Bruice contends that costumes are critical in indicating the setting of a play. “More and more, because scenic elements are becoming more abstract, costumes tell us where we are in time and place, which is really important,” she said. “They help with the arc of a story and tell us about a character — where they start and where they end.” In order to properly set the scene, she does what she describes as “copious amounts of research,” and compiles large notebook pages full of images (pulled from books and the internet) that inspire each character’s overall look.
For main characters’ costumes, she creates intricate watercolor renderings, often attaching fabric swatches. From there, the costume is made, ordered or assembled from a combination of existing elements and added trimmings or adornments. Bruice notes that in past decades, many of the costumes for each show were created from scratch, but shrinking budgets — and the rising cost of clothing and fabric — have forced costumers to make use of ready-to-wear pieces.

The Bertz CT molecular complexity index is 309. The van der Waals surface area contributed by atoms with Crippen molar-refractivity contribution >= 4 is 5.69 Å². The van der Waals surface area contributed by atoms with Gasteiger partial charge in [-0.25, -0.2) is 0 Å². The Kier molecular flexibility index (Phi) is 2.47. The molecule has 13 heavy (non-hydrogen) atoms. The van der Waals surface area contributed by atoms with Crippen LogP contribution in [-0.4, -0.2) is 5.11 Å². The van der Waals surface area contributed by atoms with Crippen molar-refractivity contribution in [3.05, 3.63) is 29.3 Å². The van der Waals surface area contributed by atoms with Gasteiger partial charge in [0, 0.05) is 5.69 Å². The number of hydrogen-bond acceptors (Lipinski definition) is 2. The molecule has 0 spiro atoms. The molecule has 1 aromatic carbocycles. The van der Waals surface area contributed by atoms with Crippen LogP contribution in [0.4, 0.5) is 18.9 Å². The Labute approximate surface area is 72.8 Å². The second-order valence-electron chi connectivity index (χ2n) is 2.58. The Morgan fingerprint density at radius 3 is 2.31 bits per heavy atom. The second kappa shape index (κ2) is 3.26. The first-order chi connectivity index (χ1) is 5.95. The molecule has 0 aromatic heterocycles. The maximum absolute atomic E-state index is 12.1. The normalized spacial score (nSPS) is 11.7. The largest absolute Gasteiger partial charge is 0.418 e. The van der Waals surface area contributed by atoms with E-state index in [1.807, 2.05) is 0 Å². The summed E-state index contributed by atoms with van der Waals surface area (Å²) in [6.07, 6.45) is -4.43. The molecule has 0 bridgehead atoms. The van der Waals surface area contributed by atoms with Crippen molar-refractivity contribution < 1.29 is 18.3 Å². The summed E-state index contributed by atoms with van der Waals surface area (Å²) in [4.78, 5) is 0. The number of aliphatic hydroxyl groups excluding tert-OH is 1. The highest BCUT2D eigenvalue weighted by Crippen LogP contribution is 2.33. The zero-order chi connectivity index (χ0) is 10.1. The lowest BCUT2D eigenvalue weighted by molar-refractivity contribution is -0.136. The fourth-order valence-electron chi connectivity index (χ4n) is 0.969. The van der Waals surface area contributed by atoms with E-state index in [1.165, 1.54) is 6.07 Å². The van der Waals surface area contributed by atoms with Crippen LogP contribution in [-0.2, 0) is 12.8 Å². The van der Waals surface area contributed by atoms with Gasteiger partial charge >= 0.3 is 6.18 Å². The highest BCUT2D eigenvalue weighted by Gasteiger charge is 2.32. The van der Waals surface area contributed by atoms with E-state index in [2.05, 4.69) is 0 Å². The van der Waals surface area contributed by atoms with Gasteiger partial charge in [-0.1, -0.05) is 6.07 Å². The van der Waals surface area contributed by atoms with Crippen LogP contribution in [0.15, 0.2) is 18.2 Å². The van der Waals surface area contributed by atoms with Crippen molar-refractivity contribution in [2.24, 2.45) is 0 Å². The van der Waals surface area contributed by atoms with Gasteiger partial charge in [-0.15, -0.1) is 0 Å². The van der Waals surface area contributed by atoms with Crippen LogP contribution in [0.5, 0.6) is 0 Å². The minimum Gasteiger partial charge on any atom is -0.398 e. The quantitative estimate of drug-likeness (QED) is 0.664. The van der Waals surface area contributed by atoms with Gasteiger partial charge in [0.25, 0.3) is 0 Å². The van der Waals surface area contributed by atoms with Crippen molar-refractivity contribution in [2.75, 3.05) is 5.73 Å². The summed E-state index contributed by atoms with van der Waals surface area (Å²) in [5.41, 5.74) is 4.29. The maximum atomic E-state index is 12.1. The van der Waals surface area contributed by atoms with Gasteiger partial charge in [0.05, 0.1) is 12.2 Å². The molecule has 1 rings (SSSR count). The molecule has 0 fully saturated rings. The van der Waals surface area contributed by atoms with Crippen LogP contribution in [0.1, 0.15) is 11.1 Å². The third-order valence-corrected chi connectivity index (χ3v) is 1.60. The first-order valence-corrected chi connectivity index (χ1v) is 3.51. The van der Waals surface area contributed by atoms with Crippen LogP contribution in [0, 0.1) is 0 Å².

Still, something purchased from a store or online often requires customization: hand-dyeing, trim sewn on, buttons switched out or embellishments attached. Bruice does a lot of the craft work herself, but leaves some of it to her students, who are an integral part of the costume construction process at UC Santa Barbara.
Two types of students spend hours of their time in the costume shop: those who are taking a practicum to fulfill a requirement, and those who aspire to become professional costume designers.
The former are composed of theater and dance majors who are required to take classes in behind-the-scenes production in order to complete their degrees. Many of them have never even threaded a needle, so Hannahs and Umland start with the basics, teaching them different stitches and simple sewing techniques. These students help attach buttons, snaps and labels onto each garment.